First Comment
    edited December 2011
    In Response to <a href="http://forums.theknot.com/Sites/theknot/Pages/Main.aspx/cultural-wedding-boards_christian-weddings_christiancatholic?plckFindPostKey=Cat:Cultural Wedding BoardsForum:464687ae-7bc1-4360-9aea-999e11f1e1adDiscussion:6af091e3-254e-4ada-9149-579353c492bfPost:e9f16014-b594-4721-b5c1-df747a3c505c">Re: Christian/Catholic</a>:
    [QUOTE]Thats the thing, he mentioned to me last week that he wants us to find our own church to go to, a Christian one, not Catholic. So I guess I just need to talk to him about that. He mainly just wants it to be in a beautiful church.
    Posted by kelsielanae[/QUOTE]

    Calypso made a very good point. If you two are leaning towards attending a Protestant Church, then I'd look into Protestant churches. Unless he wants to have his marriage recognized by the Catholic Church, like Calypso mentioned.

    However, I really don't see the great importance of getting married in a beautiful church, rather than one that is meaningful to one (or both) of you, particularly when you're religious.
  • iamjoesgurliamjoesgurl member
    First Anniversary First Comment
    edited December 2011
    In Response to <a href="http://forums.theknot.com/Sites/theknot/Pages/Main.aspx/cultural-wedding-boards_christian-weddings_christiancatholic?plckFindPostKey=Cat:Cultural Wedding BoardsForum:464687ae-7bc1-4360-9aea-999e11f1e1adDiscussion:6af091e3-254e-4ada-9149-579353c492bfPost:ab8309d9-3cb0-4804-93a9-859855d58e26">Re: Christian/Catholic</a>:
    [QUOTE]if your FI marries outside of the catholic church, he really cannot continue to practice his catholic faith (i.e. receive communion and the like) as the church will consider him to be living in a state of sin. Posted by Calypso1977[/QUOTE]

    I didn't know this.  My FIL is a devout Catholic (attends mass daily, teaches Catholic education classes, etc.) and when he and MIL got married, they got married in her Baptist church. He has always been Catholic.  Just out of curiosity, is there any way to get the Catholic church to recognize the marriage for a couple who gets married outside of the church?  I am sort of shocked that he married outside of the Catholic church now that I know this.
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  • Calypso1977Calypso1977 member
    First Anniversary 5 Love Its First Answer Combo Breaker
    edited December 2011
    ive heard you can get a dispensation from the bishop to have a wedding that was performed in another church recognized by the catholic church, but its usually for pretty extenuating/unique circumstances.

    now it could be your IL's marriage is not recognized and your FIL continues to receive communion, etc. - doesnt mean he should.  catholics are expected to be in a state of grace when tehy receive communion.  if his marriage is not recognized by the church, he is essentially committing a sin every time he has sex with his wife since the church would considered it out of wedlock sex.  since we all know the catholic church is against premarital sex, he therefore should not recieve communion aware that he has that sin on his soul.  that is not to say that every person who receives is sin-free, although the teachings say that we ideally should be as free of sin as possible.  thats why many priests have issues with couples who live together for example.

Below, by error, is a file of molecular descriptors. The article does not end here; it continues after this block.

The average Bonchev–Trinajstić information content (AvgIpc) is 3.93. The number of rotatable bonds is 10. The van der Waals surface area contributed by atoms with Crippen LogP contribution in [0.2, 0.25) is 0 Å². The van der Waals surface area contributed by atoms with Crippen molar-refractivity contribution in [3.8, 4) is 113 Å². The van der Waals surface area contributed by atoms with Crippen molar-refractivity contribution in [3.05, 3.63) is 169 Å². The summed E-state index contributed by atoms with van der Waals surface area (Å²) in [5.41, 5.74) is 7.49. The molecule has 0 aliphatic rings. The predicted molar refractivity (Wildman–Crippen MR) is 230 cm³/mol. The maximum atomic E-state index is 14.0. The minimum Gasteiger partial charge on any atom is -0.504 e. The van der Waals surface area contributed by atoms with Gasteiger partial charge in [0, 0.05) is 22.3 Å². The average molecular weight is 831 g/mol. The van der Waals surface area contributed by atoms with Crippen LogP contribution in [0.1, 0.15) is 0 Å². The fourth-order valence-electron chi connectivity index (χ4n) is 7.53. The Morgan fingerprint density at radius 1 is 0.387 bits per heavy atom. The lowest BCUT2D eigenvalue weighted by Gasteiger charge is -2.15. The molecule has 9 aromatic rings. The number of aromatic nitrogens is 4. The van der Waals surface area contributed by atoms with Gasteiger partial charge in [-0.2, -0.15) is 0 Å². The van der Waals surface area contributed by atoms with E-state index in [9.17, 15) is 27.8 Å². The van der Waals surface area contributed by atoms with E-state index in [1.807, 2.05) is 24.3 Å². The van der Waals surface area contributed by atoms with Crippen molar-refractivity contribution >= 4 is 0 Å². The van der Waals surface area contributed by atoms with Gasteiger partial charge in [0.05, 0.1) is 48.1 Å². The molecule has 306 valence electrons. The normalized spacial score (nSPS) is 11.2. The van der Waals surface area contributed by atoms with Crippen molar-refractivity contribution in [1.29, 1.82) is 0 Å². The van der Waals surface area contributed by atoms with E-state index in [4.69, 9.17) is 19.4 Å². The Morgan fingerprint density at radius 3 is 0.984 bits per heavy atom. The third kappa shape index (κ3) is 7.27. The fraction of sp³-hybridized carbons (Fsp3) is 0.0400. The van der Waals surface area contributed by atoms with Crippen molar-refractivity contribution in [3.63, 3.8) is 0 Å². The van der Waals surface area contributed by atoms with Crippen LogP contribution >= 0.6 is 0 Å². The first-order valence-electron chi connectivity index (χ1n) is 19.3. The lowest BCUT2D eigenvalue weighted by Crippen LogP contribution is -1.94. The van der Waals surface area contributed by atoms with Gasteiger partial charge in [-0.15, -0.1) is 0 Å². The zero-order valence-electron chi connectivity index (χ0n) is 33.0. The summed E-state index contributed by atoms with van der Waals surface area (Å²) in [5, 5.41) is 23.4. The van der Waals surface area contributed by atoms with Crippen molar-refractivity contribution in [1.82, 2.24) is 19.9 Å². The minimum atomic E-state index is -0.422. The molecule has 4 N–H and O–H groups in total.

i shoudl rephrase what i said prior.  really, the only thing he shoudlnt be doing iwth an unrecognized marriage is taking communion.  there's nothing that says he cannot teach, attend mass, etc. with an unrecognized marriage.  for example, someone who has been excommunicated can still attend mass - they just cant partake in any sacraments. 
  • iamjoesgurliamjoesgurl member
    First Anniversary First Comment
    edited December 2011
    Thanks for explaining.  That's really interesting.
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  • edited December 2011
    A Protestant/Catholic couple I know are having two ceremonies...a small Catholic one with just immediate family so it will be recognized by the Catholic church, then a Protestant ceremony/reception at another point with their entire guest list. Not sure about all the logistics, but that's one way of doing it, I suppose. :)
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  • Calypso1977Calypso1977 member
    First Anniversary 5 Love Its First Answer Combo Breaker
    edited December 2011
    In Response to <a href="http://forums.theknot.com/Sites/theknot/Pages/Main.aspx/cultural-wedding-boards_christian-weddings_christiancatholic?plckFindPostKey=Cat:Cultural Wedding BoardsForum:464687ae-7bc1-4360-9aea-999e11f1e1adDiscussion:6af091e3-254e-4ada-9149-579353c492bfPost:39b721e4-73bb-416d-b859-fdd31cee0157">Re: Christian/Catholic</a>:
    [QUOTE]A Protestant/Catholic couple I know are having two ceremonies...a small Catholic one with just immediate family so it will be recognized by the Catholic church, then a Protestant ceremony/reception at another point with their entire guest list. Not sure about all the logistics, but that's one way of doing it, I suppose. :)
    Posted by Jennifer&Nate[/QUOTE]

    that's technically two weddings since they will be married in the eyes of teh church and of the state with wedding #1.  also, priests who know you plan to do this type of arrangement often wont marry you.